If Schools Could Pick Their Students. Then Teachers Wouldn't Have to Put Up with Kids like 'Jeremy,' a Troublemaker with Uncooperative Parents
Critics of public schools have it all backward: we shouldn't let students pick their schools. We should let schools pick the students.
Let me cite a story--fairly typical among my teacher colleagues--to illustrate my reasoning.
A few years ago, a student I'll call "Jeremy" came to our middle school. He was disruptive and abusive to his peers, and he quickly became known throughout school as a troublemaker.
The following year, in seventh grade, Jeremy was in my class. On the second day, the tall, lanky 12-year-old let loose with a fusillade of profanity at the poor little girl to his right. I immediately threw him out of the room. The next morning I found a scathing letter on my desk from Jeremy's mother. In it she claimed I'd expelled her son because he "didn't have a pencil for class." Obviously, there was a communication problem here. A meeting was set up, the record was straightened out and the year went on more or less uneventfully.
In eighth grade, I heard, Jeremy continued to lie and be disrespectful. A couple of weeks after he graduated from our school, Jeremy's dad called me at home while I was having lunch. "We want to send Jeremy to a private high school. Could you write a recommendation?" I almost choked on my cucumber.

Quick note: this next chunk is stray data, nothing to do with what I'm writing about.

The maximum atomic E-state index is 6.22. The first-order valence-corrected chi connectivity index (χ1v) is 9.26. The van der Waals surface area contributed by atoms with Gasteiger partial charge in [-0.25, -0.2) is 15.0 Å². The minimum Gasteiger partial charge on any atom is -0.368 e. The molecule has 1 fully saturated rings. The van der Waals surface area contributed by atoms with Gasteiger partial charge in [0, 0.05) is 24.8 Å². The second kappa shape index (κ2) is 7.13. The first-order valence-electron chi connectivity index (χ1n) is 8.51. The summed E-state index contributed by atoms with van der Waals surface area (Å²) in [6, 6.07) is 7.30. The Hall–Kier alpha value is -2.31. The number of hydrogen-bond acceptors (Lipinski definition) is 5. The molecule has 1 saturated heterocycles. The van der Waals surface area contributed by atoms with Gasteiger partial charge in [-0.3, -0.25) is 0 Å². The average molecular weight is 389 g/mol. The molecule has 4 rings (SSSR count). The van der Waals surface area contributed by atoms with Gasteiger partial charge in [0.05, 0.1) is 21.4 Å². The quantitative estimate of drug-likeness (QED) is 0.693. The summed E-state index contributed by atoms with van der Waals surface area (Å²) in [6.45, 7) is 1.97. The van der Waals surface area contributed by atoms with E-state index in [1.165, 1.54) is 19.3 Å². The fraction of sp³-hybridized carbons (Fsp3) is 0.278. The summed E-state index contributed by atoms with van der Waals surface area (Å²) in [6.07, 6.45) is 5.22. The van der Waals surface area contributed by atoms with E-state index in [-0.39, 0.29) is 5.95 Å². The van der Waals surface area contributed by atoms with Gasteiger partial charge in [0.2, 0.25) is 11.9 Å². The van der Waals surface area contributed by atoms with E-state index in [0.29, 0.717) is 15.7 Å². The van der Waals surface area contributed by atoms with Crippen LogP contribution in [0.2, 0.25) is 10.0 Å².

A recommendation? After all the grief he'd put me and my colleagues through? "He liked you," the father said quietly. And, in a way, I believed him. Jeremy did eventually settle down a bit in my class. His father probably asked me to write a recommendation because I was the only teacher he had a chance of persuading.
I grudgingly agreed, and a few hours later Jeremy and his parents were on my doorstep. They were on their way to Jeremy's interview.
"Oh, Mr. Schachter!" the mother cooed. "Thank you so much for writing this letter for Jeremy." This was from the woman who the year before had wanted my head for daring to discipline her child.
Smiling wanly, I promised, "I'll do what I can." Jeremy's dad handed me the school's questionnaire, and off they went.
I curled up in my big chair and looked over the categories from which I was to mark Jeremy from "outstanding" to "poor." "Performance as a student": I circled fair. "Scholastic ability"--fair. And then I paused. Uh-oh. "Behavior," "Respect for others" and "Emotional stability. …